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If not now, when?

30 may 2003

Media Statement:
If not now, when?

The time is right for New Zealand to sever its ties with the Privy Council, Associate Maori Affairs Minister John Tamihere said.

Responding to suggestions that the replacement of the Privy Council as New Zealand's final court of appeal with a New Zealand-based Supreme Court should be delayed, Mr Tamihere said it was time New Zealand stood on its own feet in terms of its legal system.

"If we don't do this now, when do we do it? Do we really want to wait another 10 years, or 20 years, before we can feel confident enough about ourselves as a nation to stand up and say we are perfectly capable of running our own legal system?"

Mr Tamihere said despite claims of "mounting opposition" by Maori to severing ties with the Privy Council, opinion among Maori was divided on the issue, and most urban Maori supported a New Zealand Supreme Court. The Privy Council had not served urban Maori well, he said.

The courts were increasingly being asked to determine matters concerning Maori, and Privy Council law lords had themselves commented on the difficulty in determining matters of tikanga Maori and the Treaty, and understanding the New Zealand context, Mr Tamihere said.

"A New Zealand Supreme Court would be better equipped with that knowledge, or better placed to obtain that knowledge, than English law lords in a court thousands of kilometres away."

The sheer cost of taking a case to England ran into the hundreds of thousands, if not millions, of dollars, making it unaffordable to most people, Mr Tamihere said.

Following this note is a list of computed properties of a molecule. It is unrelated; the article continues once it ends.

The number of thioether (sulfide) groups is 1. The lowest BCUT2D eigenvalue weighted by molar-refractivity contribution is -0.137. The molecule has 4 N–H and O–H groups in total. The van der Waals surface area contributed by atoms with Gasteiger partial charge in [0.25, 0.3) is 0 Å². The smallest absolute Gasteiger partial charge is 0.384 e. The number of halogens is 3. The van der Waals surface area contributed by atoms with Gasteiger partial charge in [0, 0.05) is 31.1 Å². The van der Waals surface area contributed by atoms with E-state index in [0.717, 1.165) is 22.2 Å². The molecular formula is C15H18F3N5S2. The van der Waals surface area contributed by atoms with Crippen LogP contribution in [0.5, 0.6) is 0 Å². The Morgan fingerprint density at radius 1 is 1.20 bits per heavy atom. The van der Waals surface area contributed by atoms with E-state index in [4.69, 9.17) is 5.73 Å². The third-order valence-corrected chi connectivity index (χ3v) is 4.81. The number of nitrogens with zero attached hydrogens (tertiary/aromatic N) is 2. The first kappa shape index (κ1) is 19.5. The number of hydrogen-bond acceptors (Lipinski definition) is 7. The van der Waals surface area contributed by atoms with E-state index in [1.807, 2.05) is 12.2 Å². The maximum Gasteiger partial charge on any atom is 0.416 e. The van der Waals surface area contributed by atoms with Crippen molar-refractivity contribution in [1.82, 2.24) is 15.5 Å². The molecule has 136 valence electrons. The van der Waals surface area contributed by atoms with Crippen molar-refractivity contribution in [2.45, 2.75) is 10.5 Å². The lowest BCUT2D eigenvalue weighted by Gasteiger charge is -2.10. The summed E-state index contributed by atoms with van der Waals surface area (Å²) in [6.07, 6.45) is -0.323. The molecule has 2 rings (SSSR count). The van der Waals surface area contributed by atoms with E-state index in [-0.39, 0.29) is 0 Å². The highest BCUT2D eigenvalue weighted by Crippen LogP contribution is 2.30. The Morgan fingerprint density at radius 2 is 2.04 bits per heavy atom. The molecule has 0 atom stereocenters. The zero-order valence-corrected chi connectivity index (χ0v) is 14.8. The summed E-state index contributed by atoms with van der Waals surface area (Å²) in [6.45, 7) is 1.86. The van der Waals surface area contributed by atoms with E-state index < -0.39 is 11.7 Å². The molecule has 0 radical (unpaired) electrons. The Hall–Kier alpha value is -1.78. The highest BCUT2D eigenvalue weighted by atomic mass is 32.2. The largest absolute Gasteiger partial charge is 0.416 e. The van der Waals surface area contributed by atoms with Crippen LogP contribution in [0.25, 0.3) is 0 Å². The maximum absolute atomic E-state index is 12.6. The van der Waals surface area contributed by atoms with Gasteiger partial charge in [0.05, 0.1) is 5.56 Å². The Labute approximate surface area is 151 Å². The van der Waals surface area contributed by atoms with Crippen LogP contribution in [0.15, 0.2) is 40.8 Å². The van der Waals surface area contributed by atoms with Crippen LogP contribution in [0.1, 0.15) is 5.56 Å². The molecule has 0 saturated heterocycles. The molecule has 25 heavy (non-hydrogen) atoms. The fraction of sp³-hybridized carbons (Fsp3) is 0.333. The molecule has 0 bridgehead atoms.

He said that arguments that the Privy Council maintained the historic link between Maori and their treaty partner, the Crown, were anachronistic.

"Maybe in the days when it was Maori link to Queen Victoria it was relevant, but in the days of Queen Elizabeth, the relationship has become merely symbolic. In this day and age, for all practical purposes, 'the Crown' is the Government of New Zealand."

Claims that New Zealand lacked the judicial expertise to support a Supreme Court were also unfounded, Mr Tamihere said. In any case, if expertise in any specific area was found to be lacking in individual cases, the Supreme Court would have the ability to co-opt that expertise internationally.

Mr Tamihere said he had no problem with the Government taking the time necessary to consult properly among both Maori and non-Maori on such an important constitutional change, but it was important that progress on the issue was not stalled.

"If some people want to hang on to the past, and continue clinging to Mother England, that's their problem. Let's debate the issue, but it is important that we do make progress in establishing the foundations for the future of our nation."

ENDS

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